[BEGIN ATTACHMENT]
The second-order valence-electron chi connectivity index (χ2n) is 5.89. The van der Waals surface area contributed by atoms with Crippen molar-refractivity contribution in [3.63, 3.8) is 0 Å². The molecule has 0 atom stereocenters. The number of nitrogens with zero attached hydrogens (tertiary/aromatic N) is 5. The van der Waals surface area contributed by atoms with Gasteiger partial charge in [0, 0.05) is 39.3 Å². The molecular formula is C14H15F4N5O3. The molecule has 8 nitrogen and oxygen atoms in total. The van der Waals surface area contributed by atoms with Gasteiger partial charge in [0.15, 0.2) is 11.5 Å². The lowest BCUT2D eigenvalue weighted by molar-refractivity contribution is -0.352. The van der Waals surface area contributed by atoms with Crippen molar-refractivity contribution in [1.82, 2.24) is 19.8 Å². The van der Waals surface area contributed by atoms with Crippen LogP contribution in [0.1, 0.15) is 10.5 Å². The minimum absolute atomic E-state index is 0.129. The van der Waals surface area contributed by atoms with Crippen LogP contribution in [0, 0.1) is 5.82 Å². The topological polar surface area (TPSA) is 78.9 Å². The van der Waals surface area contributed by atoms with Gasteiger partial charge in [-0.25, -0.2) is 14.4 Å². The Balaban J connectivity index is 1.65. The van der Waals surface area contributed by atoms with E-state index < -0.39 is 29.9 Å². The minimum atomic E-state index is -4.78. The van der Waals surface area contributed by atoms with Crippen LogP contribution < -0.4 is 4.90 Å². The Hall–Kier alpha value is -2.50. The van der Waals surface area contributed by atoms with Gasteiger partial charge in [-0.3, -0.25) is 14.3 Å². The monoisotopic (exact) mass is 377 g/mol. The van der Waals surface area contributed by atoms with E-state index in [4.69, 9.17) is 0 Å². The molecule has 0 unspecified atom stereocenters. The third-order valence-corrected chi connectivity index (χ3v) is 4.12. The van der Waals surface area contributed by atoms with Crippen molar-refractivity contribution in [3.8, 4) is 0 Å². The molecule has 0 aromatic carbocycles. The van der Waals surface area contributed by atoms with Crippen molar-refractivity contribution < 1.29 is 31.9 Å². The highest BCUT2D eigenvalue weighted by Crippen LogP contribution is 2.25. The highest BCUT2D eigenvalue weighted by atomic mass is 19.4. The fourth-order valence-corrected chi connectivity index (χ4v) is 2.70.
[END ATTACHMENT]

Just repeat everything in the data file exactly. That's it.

The second-order valence-electron chi connectivity index (χ2n) is 5.89. The van der Waals surface area contributed by atoms with Crippen molar-refractivity contribution in [3.63, 3.8) is 0 Å². The molecule has 0 atom stereocenters. The number of nitrogens with zero attached hydrogens (tertiary/aromatic N) is 5. The van der Waals surface area contributed by atoms with Gasteiger partial charge in [0, 0.05) is 39.3 Å². The molecular formula is C14H15F4N5O3. The molecule has 8 nitrogen and oxygen atoms in total. The van der Waals surface area contributed by atoms with Gasteiger partial charge in [0.15, 0.2) is 11.5 Å². The lowest BCUT2D eigenvalue weighted by molar-refractivity contribution is -0.352. The van der Waals surface area contributed by atoms with Crippen molar-refractivity contribution in [1.82, 2.24) is 19.8 Å². The van der Waals surface area contributed by atoms with Crippen LogP contribution in [0.1, 0.15) is 10.5 Å². The minimum absolute atomic E-state index is 0.129. The van der Waals surface area contributed by atoms with Crippen LogP contribution in [0, 0.1) is 5.82 Å². The topological polar surface area (TPSA) is 78.9 Å². The van der Waals surface area contributed by atoms with Gasteiger partial charge in [-0.25, -0.2) is 14.4 Å². The Balaban J connectivity index is 1.65. The van der Waals surface area contributed by atoms with E-state index < -0.39 is 29.9 Å². The minimum atomic E-state index is -4.78. The van der Waals surface area contributed by atoms with Crippen LogP contribution < -0.4 is 4.90 Å². The Hall–Kier alpha value is -2.50. The van der Waals surface area contributed by atoms with Gasteiger partial charge in [-0.3, -0.25) is 14.3 Å². The monoisotopic (exact) mass is 377 g/mol. The van der Waals surface area contributed by atoms with E-state index in [4.69, 9.17) is 0 Å². The molecule has 0 unspecified atom stereocenters. The third-order valence-corrected chi connectivity index (χ3v) is 4.12. The van der Waals surface area contributed by atoms with Crippen molar-refractivity contribution in [3.8, 4) is 0 Å². The molecule has 0 aromatic carbocycles. The van der Waals surface area contributed by atoms with Crippen molar-refractivity contribution < 1.29 is 31.9 Å². The highest BCUT2D eigenvalue weighted by Crippen LogP contribution is 2.25. The highest BCUT2D eigenvalue weighted by atomic mass is 19.4. The fourth-order valence-corrected chi connectivity index (χ4v) is 2.70.